-- bill@magraphics.us

View Eric M. Saperstein's profile

Eric M. Saperstein

765 posts in 1938 days


#7 posted 06-19-2014 03:22 AM

At some point I’ll get one of those air circulation systems with a shield – I just can’t deal with the fogging. Every one I have tried just starts to haze up and then I can’t see straight or they get scratched and messed up around the shop and the scratches annoy me. Glasses are cheap enough to keep replacing!

-- Eric M. Saperstein, Master Craftsman www.artisansofthevalley.com

View DocSavage45's profile

DocSavage45

5110 posts in 1533 days


#8 posted 06-19-2014 03:39 AM

Eric,

An alternative is the kind of face sheild used for saw ing timber. Screen mesh. Might solve your problem for less?

-- Cau Haus Designs, Thomas J. Tieffenbacher

View Eric M. Saperstein's profile

Eric M. Saperstein

765 posts in 1938 days


#9 posted 06-19-2014 03:57 AM

Ya know … I didn’t think of that!!!!! I have one of those w/ the headphones and the hard hat and such. I think it’s in my truck I keep it there so I don’t forget it when I grab the chainsaw. I could use that I guess. Wonder if they make those without the whole hardhat and ears setup I don’t usually need the ear protection.

-- Eric M. Saperstein, Master Craftsman www.artisansofthevalley.com

View Eric M. Saperstein's profile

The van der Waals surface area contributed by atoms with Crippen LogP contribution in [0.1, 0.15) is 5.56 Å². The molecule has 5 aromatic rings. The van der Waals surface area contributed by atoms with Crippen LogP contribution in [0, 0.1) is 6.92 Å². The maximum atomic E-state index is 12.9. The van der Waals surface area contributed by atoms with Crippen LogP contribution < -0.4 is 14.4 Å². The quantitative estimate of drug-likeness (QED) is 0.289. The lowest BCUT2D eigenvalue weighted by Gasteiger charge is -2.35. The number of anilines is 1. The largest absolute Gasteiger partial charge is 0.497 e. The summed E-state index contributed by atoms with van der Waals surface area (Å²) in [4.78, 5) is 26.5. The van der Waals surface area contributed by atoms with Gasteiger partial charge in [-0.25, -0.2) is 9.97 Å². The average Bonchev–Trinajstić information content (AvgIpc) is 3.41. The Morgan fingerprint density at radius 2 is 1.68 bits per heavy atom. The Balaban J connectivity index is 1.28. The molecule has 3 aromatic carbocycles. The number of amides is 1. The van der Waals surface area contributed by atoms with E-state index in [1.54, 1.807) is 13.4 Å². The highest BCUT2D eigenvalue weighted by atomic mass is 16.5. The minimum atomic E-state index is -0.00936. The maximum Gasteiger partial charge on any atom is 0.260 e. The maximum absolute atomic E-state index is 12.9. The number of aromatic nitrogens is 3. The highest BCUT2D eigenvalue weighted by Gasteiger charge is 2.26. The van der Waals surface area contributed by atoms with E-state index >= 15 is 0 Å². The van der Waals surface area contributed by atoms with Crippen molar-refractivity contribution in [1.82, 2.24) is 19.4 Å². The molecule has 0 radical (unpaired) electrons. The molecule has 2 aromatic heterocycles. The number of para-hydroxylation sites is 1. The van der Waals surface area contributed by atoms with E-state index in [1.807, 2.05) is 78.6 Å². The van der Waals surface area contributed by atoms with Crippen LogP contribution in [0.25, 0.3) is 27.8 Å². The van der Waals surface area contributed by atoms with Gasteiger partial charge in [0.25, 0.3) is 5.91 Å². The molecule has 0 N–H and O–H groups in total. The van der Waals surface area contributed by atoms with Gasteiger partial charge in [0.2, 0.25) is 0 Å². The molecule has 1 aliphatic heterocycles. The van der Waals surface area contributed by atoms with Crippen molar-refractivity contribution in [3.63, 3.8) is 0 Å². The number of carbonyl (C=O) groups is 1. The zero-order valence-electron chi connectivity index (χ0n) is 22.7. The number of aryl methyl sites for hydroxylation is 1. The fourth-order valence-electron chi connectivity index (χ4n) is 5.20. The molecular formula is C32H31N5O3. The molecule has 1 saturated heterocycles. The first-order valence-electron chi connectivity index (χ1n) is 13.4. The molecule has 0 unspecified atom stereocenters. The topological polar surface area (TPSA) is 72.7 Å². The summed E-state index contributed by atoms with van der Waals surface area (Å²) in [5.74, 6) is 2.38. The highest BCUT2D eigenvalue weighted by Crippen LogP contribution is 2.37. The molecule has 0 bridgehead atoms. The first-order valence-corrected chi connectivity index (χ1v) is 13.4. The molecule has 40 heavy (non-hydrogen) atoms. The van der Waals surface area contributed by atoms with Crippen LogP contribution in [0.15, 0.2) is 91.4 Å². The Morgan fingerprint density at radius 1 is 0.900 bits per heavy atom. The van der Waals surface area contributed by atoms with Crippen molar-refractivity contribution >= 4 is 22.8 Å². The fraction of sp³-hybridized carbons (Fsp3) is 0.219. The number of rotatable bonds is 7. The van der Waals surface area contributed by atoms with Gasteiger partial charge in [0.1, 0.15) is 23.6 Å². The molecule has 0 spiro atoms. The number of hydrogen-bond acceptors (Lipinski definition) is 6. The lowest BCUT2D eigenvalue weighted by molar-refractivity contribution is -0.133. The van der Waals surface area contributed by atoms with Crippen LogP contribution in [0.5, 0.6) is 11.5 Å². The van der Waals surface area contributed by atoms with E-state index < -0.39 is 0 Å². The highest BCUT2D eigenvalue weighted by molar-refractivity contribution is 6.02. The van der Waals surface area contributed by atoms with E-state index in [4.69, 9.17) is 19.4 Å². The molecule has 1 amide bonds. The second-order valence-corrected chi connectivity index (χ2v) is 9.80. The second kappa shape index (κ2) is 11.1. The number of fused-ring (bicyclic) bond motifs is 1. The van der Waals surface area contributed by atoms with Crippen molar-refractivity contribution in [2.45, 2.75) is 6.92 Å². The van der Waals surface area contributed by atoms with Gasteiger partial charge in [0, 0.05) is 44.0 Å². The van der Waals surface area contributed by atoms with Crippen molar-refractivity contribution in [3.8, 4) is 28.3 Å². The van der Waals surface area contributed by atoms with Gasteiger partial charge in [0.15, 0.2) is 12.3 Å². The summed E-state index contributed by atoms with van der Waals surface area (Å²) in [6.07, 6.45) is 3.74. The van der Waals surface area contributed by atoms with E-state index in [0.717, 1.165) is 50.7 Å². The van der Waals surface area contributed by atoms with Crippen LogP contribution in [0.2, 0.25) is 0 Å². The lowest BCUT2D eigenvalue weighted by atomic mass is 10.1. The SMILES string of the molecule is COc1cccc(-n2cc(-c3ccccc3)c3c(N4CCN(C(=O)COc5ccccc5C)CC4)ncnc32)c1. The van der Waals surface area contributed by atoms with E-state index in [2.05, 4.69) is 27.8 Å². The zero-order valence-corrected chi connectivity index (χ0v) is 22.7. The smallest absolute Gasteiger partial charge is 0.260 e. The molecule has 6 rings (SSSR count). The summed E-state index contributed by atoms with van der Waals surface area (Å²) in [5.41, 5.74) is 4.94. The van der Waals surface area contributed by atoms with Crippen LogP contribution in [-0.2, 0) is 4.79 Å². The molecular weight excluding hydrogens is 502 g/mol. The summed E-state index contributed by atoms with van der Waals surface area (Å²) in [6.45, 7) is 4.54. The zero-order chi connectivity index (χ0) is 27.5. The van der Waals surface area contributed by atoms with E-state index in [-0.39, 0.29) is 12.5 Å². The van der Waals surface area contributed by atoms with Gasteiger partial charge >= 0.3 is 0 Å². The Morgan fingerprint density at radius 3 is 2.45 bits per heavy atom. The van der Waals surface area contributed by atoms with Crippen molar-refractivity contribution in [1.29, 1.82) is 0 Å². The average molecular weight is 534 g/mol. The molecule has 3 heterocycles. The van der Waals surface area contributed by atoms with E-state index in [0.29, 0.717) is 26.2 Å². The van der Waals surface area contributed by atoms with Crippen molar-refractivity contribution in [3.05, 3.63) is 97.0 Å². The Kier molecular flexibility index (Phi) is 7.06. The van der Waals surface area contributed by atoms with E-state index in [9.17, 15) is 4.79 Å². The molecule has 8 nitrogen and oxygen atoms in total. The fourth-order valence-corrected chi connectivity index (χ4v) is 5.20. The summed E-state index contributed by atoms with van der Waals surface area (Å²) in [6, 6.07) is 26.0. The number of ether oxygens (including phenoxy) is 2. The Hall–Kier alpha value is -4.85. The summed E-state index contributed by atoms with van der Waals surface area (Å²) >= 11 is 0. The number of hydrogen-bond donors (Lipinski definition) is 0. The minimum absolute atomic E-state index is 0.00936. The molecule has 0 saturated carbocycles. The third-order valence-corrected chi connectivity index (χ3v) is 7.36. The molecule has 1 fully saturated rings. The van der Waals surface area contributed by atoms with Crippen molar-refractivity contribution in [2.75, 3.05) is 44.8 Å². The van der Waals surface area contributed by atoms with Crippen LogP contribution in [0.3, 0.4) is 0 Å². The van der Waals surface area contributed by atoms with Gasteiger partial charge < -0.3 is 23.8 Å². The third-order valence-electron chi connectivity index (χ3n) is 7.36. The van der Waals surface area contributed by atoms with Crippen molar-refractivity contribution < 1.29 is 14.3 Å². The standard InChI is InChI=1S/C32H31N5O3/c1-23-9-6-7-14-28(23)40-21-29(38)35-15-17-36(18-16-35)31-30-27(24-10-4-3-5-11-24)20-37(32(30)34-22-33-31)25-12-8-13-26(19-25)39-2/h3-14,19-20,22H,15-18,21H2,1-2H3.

Eric M. Saperstein

765 posts in 1938 days


#10 posted 06-19-2014 04:01 AM

Yeah something like this … could try one see how it feels. This type of stuff annoys me like crazy when it’s hanging on me or in the view.

http://www.amleo.com/product.aspx?p=1324MS&kc=AMLSHOP14&crcat=pla+tools-hoes-cultivators-weeders~Head+Protection&crsource=adwords&crkw=Wire+Mesh+Face+Shield&gclid=CNPuupaGhb8CFbNQOgodk0QAWA

-- Eric M. Saperstein, Master Craftsman www.artisansofthevalley.com

View Underdog's profile

Underdog

547 posts in 726 days


#11 posted 06-19-2014 02:33 PM

Make sure to try the thing on before you buy. I have tried the Trend Air Shield Pro, and for me there’s just not enough adjustment to make it comfortable. It’s a flat shield which allows for good visibility (and using peel off protectors) and it has good filtration and air flow.. but it’s uncomfortable and heavy and I wind up leaving it in the box…